5 Great Cuban Sandwiches In Austin
photo credit: Nicolai McCrary
We write about a lot of sandwiches—from banh mi and tortas to po’boys—but no sandwich directory (is that a thing?) would be complete without one of the most classic of them all, the Cuban. It’s a simple sandwich, typically consisting of just five ingredients—ham, roast pork, pickles, mustard, and Swiss cheese—making its execution all the more important. But we wanted to find out what makes the perfect Cuban sandwich, so we consulted the closest thing we know to a Cuban sandwich expert: Infatuation Miami editor, Ryan Pfeffer.
”I think a Cuban sandwich is made or broken by how well it’s pressed. When you get one that’s perfectly crispy, it just contrasts with the tender pork and melted cheese so beautifully. On the flip side, there are few things sadder than a soft, floppy Cuban sandwich.” - Ryan
With that knowledge under our belt, we decided to seek out the best, non-floppy Cuban sandwiches in Austin. Here are a few of our favorites.
The folks at Cuba 512 certainly know how to make a Cuban sandwich. The menu lists all the standard components - roast pork, ham, Swiss cheese, pickles, mustard, and pressed Cuban bread - but where they excel is in the ratio of these ingredients and how well they all work together in balance. The roast pork here is juicy and tender and we really liked how finely-pulled it was - it allows for all the flavors to shine through while still getting an even distribution of everything in each bite. And the Cuban bread is pressed just enough to add a crispy textural contrast to all the soft wonders that lie inside.
No sandwich embodies the balance of crispy bread, melted cheese, and tender pork quite as well as the one at Cuba Bakery & Cafe in Round Rock. Our first bite led to an audible gasp; our second, to some kind of excited frenzy about what we had just eaten. The bread is baked just a few feet away - this is a bakery, after all - and lends itself to a shatteringly-crispy crust after it’s been pressed. The ingredients here are about as traditional as they come, and they don’t try to overstuff the sandwich with a mountain of roast pork - something we appreciated and found made for a very well-balanced Cuban sandwich.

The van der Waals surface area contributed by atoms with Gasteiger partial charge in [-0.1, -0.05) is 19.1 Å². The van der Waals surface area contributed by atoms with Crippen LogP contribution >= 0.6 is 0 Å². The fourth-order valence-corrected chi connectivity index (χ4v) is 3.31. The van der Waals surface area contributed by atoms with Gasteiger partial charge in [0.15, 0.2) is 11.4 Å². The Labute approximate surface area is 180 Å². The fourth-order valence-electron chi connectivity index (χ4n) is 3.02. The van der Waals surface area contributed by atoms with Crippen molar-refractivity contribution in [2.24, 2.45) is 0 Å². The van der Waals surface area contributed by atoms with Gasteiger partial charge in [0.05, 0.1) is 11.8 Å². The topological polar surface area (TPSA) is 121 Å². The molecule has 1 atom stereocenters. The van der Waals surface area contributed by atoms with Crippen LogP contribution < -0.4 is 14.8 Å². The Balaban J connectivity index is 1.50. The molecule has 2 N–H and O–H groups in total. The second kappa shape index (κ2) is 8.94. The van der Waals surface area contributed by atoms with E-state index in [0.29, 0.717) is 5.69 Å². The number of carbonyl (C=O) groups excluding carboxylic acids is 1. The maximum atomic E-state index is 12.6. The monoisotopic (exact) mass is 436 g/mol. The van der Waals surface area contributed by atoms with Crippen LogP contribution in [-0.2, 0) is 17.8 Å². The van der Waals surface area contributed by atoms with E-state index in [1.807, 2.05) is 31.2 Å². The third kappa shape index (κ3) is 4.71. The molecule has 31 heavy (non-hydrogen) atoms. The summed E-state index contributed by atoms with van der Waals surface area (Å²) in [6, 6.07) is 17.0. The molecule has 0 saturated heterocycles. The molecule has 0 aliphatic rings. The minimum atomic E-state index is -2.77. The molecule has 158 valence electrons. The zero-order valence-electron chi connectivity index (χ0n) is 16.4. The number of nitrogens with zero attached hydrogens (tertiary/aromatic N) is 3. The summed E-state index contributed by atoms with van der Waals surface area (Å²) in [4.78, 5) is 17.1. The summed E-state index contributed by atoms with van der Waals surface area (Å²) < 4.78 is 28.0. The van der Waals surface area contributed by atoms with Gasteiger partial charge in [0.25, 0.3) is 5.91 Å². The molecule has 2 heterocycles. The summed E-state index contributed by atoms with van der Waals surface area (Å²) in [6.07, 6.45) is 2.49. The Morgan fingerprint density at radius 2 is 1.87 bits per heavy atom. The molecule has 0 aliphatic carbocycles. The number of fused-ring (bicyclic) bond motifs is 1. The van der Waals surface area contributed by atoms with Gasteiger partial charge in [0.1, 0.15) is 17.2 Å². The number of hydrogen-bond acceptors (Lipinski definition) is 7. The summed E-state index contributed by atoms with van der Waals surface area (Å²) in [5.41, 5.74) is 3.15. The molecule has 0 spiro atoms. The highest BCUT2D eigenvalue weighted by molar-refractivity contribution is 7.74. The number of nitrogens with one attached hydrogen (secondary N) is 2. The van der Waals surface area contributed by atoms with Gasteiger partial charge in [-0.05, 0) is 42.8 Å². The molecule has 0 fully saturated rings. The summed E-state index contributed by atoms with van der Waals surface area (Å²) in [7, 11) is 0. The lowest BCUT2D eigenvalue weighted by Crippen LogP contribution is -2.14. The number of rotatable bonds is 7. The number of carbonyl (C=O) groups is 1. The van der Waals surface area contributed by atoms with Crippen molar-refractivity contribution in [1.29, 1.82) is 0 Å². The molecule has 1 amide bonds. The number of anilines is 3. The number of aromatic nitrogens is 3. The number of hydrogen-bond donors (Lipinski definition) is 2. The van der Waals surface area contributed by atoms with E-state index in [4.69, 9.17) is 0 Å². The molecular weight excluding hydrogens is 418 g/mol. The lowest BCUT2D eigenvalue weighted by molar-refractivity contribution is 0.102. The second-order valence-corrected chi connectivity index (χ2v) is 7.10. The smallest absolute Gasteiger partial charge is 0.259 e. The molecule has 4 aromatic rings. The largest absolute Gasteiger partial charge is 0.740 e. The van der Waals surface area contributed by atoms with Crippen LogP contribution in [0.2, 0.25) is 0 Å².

The Sandwich Cubano at Habana - near South Congress and Oltorf - is a hearty one, packed with enough slow-roasted pork to make yourself a second sandwich or some kind of tiny meat-based snowman. There’s also a very generous amount of Swiss cheese, which we really liked as it began to ooze through all the crevices left open from the Tetris-like stacking of chunky roast pork, pickles, and ham. It’s all sandwiched between pressed Cuban bread that adds yet another layer of texture to a really great sandwich. The maduros here are also excellent - make sure to throw in an order (or two, or three).
Tropicana is another spot on our list that bakes their bread in-house, and it was certainly one of our favorite parts of this sandwich. The Cuban here is a little heavier on the ham - something we’re not complaining about - while still managing to pile in quite a bit of roast pork, leading to a very meaty sandwich. But despite all of that, every part of it is packed with flavor. The yuca con mojo here is really good too - we recommend grabbing a side of it to round out your meal.
If you’ve driven down East MLK at any point in the past few months, you may have noticed a converted school bus painted like the Puerto Rican flag parked outside a seemingly-abandoned gas station. Turn around, because that former school bus also happens to make a really tasty Cuban sandwich. They specialize in Puerto Rican food at Lechonera El Pachango, but Cuban sandwiches were invented in Florida anyway, so who’s keeping track? The roast pork here is a little less fall-apart, with a little more bite - something we enjoyed more than we thought we would. This sandwich is also very well-pressed, with a beautifully-crispy exterior.